All right. Anyone reading this who has not read yesterday’s plea for topics for a creative writing attempt, do so and make a suggestion. Get crazy. String together random nouns and adjectives if that’s what it takes. Call it improv writing. You give me any ideas whatsoever and I will try to craft a story or monologue or something out of them. I’ve got my own ideas, but I just thought it would be more fun and challenging if I had to use those of my audience. Noelle’s suggestion about the ramen noodle diatribe is on the right track, and I may yet do it, but I was hoping for a little more guidance. Make me stretch.
That said, I will go ahead and use Chris’s suggestion: If you could lead a revolution in any country right now, which one would it be and why? You'll be expected to include details such as the name of your revolutionary organization, how you would begin the effort in earnest and whom you would select as your second in command.
Per the advice of Chris and in the interest of keeping my name out of the files of the FBI (for now), I will not attempt an overthrow of the US government. Besides, it’s a little too obvious. Anyone who knows me is already aware that I’m just itching to turn not only our system of government but our entire way of life on its ear. We’ll save that for real life. Nay, for this assignment (and thank you, Chris), I will stay close to home and fix what ails our neighbors to the south, the should-be-great nation of Mexico, a country rich with not only vibrant culture, but also vast natural and human resources.
Let me start by once again mangling my favorite quote from the immigration debate, (horribly paraphrased) by way of Edward Abbey. I apologize to his spirit for never getting this right: We should meet every campesino at the border with a pistol, a rifle, a case of ammunition, and turn him around and send him home. He’ll know what to do.
In other words, viva la revolucion! The reason we have an immigration debate in this country as it relates to Mexico is because their country actually sucks worse than ours, so they want out. Naturally. So I’m going to take it over. Under the as yet to be designed glorious flag of Los Frijoles de la Tequila Roja, I, along with Sammy Hagar, the Red Rocker himself and my trusty first lieutenant, will scour the construction sites and restaurant kitchens of America in search of any and all sturdy, motivated and patriotic hombres with a desire to bring the former glory of the Aztecs to their homeland once again. We will build a secret training complex in Montana (because it won’t look suspicious there), where Sammy and I will not only stockpile various weapons but mold our motley crew of once-unskilled and undocumented workers into fierce warriors. It’ll be like Al Qaeda except without the sand and turbans and any deflowering of virgins will strictly be limited to this life only.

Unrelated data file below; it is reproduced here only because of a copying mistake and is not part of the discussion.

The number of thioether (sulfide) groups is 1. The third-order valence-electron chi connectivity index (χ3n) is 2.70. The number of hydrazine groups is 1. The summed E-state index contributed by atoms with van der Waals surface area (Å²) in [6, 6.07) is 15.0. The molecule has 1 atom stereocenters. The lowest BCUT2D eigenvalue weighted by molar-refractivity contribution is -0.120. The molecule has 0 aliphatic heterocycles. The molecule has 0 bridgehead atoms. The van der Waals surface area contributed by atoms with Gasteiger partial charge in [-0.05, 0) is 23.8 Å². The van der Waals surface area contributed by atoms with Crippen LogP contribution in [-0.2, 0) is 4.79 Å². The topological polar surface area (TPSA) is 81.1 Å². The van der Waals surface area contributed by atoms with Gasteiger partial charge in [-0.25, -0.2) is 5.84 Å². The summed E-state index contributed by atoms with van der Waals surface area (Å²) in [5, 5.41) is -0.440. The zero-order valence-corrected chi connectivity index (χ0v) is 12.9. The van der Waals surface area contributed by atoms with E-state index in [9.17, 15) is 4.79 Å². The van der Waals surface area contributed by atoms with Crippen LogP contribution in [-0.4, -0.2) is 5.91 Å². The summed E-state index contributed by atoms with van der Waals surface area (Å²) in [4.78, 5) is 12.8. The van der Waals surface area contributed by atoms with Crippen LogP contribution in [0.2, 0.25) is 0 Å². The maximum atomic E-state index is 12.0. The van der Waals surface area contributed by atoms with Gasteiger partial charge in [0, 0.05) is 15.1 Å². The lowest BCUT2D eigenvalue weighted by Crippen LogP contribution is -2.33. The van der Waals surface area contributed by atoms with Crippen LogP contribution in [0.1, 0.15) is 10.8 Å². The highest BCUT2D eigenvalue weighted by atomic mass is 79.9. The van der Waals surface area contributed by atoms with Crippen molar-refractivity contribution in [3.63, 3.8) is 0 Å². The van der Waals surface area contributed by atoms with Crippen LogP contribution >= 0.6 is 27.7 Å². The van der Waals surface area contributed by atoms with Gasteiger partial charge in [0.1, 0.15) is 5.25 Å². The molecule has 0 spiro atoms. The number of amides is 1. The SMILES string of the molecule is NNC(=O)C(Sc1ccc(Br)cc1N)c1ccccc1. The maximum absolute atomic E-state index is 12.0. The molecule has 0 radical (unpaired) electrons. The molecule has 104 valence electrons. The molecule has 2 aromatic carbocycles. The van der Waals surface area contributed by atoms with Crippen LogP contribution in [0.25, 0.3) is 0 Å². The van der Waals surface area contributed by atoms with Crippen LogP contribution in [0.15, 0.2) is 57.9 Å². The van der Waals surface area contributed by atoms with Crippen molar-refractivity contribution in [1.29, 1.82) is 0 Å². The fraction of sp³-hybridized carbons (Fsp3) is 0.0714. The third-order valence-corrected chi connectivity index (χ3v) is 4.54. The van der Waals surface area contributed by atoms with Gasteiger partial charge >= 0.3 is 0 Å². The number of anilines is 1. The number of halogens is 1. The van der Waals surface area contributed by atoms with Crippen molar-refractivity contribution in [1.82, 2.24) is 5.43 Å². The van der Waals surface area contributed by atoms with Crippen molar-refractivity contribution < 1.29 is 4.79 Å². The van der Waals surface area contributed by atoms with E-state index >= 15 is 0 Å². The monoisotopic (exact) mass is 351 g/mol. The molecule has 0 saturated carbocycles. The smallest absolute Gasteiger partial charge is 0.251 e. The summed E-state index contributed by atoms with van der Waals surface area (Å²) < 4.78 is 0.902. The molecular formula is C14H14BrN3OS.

Once fully prepared and equipped for the difficult road ahead, we will mount up (horses are just so much more manly than cars) and thunder, like the Mongols over the steppes of central Asia, down the I-25 corridor across Wyoming, Colorado and New Mexico to El Paso and the mighty Rio Grande, picking up converts to our cause along the way. Sammy will meet us there because he likes to drive (55). The good people of Ciudad Juarez at first won’t know what to make of the waves of mounted Mexicans pouring across the river. Soon they will know, though, that a new day has dawned for Mexico and Los Frijoles de la Tequila Roja will grow stronger still.
Down through Chihuahua and Monterey and Guadalajara our makeshift people’s army will march. Sammy will lift their spirits with song and case after case of Cabo Wabo Tequila (you were wondering why I made him my second in command). We will clean the cities and towns of corrupt politicians and install school teachers at the heads of local government because who else can you trust? By the time we get to Mexico City our army will be ten million strong and the altitude will not affect us because of our intense training in Montana. By now, though, all the corrupt bureaucrats, drug lords and American business executives will have abandoned the city and fled to the malarial jungles of Belize, where they will fall prey to the bloodthirsty ghosts of Mayan priests.
Our triumphant march into El Estadio Azteca, where a packed house will shower us with chicklets and praise, will likely be our last moment of glory. Because I have no plan to actually run the country after my successful coup, and I shy away from responsibility anyway, I will install Sammy Hagar as the new presidente. For a few weeks, he will host the largest, most rockin’ tequila-fueled party the world has ever known as the Mexicans rejoice in what they believe will be their salvation. After the festivities have abated and everyone has gone to confession, though, Sammy will become the sex-crazed, megalomaniacal despot he’s always had the potential to be and Mexico will be the worse for it. Oh well. At least I tried.
I got more out of that idea than I thought I would. You’re still reading?